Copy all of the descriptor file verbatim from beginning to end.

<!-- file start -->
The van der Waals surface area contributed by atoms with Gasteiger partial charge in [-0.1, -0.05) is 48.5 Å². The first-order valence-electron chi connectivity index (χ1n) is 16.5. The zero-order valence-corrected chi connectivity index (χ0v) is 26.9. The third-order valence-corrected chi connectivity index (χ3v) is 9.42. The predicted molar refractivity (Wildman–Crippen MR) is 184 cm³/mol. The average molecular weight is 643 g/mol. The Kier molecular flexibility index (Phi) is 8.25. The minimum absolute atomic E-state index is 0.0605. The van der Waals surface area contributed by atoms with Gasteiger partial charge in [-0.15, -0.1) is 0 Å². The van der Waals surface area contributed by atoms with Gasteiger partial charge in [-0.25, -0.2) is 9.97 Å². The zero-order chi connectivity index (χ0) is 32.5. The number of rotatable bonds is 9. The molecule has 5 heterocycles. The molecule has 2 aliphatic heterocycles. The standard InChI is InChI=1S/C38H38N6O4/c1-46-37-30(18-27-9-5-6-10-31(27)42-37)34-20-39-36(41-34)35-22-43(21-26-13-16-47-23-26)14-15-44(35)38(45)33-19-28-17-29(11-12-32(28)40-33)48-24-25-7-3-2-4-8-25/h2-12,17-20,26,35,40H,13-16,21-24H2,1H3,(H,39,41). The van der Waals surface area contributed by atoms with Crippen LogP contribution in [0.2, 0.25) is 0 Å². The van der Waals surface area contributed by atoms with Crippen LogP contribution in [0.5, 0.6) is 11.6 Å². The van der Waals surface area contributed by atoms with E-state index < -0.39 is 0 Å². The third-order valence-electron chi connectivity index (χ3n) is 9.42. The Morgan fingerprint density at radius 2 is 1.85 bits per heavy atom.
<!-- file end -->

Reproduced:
The van der Waals surface area contributed by atoms with Gasteiger partial charge in [-0.1, -0.05) is 48.5 Å². The first-order valence-electron chi connectivity index (χ1n) is 16.5. The zero-order valence-corrected chi connectivity index (χ0v) is 26.9. The third-order valence-corrected chi connectivity index (χ3v) is 9.42. The predicted molar refractivity (Wildman–Crippen MR) is 184 cm³/mol. The average molecular weight is 643 g/mol. The Kier molecular flexibility index (Phi) is 8.25. The minimum absolute atomic E-state index is 0.0605. The van der Waals surface area contributed by atoms with Gasteiger partial charge in [-0.15, -0.1) is 0 Å². The van der Waals surface area contributed by atoms with Gasteiger partial charge in [-0.25, -0.2) is 9.97 Å². The zero-order chi connectivity index (χ0) is 32.5. The number of rotatable bonds is 9. The molecule has 5 heterocycles. The molecule has 2 aliphatic heterocycles. The standard InChI is InChI=1S/C38H38N6O4/c1-46-37-30(18-27-9-5-6-10-31(27)42-37)34-20-39-36(41-34)35-22-43(21-26-13-16-47-23-26)14-15-44(35)38(45)33-19-28-17-29(11-12-32(28)40-33)48-24-25-7-3-2-4-8-25/h2-12,17-20,26,35,40H,13-16,21-24H2,1H3,(H,39,41). The van der Waals surface area contributed by atoms with Crippen LogP contribution in [0.2, 0.25) is 0 Å². The van der Waals surface area contributed by atoms with Crippen LogP contribution in [0.5, 0.6) is 11.6 Å². The van der Waals surface area contributed by atoms with E-state index < -0.39 is 0 Å². The third-order valence-electron chi connectivity index (χ3n) is 9.42. The Morgan fingerprint density at radius 2 is 1.85 bits per heavy atom.